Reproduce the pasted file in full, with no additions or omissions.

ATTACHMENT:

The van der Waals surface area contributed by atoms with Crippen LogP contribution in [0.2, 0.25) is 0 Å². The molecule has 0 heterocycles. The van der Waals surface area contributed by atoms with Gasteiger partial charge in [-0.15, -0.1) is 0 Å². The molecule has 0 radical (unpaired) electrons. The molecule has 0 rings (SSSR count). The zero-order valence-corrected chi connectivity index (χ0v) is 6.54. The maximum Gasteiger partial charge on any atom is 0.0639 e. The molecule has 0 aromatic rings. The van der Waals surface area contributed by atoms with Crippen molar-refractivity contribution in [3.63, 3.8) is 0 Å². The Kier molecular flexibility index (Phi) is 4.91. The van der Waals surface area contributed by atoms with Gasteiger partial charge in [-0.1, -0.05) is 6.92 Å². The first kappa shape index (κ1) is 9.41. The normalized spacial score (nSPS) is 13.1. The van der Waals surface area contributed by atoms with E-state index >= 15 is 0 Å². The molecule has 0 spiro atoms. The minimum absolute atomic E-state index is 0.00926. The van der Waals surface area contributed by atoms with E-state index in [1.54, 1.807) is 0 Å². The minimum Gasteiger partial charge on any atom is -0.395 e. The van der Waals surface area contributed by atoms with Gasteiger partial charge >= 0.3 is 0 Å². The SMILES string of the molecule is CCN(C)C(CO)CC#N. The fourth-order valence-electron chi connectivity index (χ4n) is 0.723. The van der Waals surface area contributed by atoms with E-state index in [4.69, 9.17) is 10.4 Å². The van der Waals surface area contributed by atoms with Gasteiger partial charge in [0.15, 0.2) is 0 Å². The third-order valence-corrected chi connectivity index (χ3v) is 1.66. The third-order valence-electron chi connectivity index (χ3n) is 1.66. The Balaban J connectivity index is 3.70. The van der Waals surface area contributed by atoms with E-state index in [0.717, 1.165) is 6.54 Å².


The van der Waals surface area contributed by atoms with Crippen LogP contribution in [0.2, 0.25) is 0 Å². The molecule has 0 heterocycles. The van der Waals surface area contributed by atoms with Gasteiger partial charge in [-0.15, -0.1) is 0 Å². The molecule has 0 radical (unpaired) electrons. The molecule has 0 rings (SSSR count). The zero-order valence-corrected chi connectivity index (χ0v) is 6.54. The maximum Gasteiger partial charge on any atom is 0.0639 e. The molecule has 0 aromatic rings. The van der Waals surface area contributed by atoms with Crippen molar-refractivity contribution in [3.63, 3.8) is 0 Å². The Kier molecular flexibility index (Phi) is 4.91. The van der Waals surface area contributed by atoms with Gasteiger partial charge in [-0.1, -0.05) is 6.92 Å². The first kappa shape index (κ1) is 9.41. The normalized spacial score (nSPS) is 13.1. The van der Waals surface area contributed by atoms with E-state index >= 15 is 0 Å². The molecule has 0 spiro atoms. The minimum absolute atomic E-state index is 0.00926. The van der Waals surface area contributed by atoms with E-state index in [1.54, 1.807) is 0 Å². The minimum Gasteiger partial charge on any atom is -0.395 e. The van der Waals surface area contributed by atoms with Gasteiger partial charge >= 0.3 is 0 Å². The SMILES string of the molecule is CCN(C)C(CO)CC#N. The fourth-order valence-electron chi connectivity index (χ4n) is 0.723. The van der Waals surface area contributed by atoms with E-state index in [4.69, 9.17) is 10.4 Å². The van der Waals surface area contributed by atoms with Gasteiger partial charge in [0.15, 0.2) is 0 Å². The third-order valence-corrected chi connectivity index (χ3v) is 1.66. The third-order valence-electron chi connectivity index (χ3n) is 1.66. The Balaban J connectivity index is 3.70. The van der Waals surface area contributed by atoms with E-state index in [0.717, 1.165) is 6.54 Å².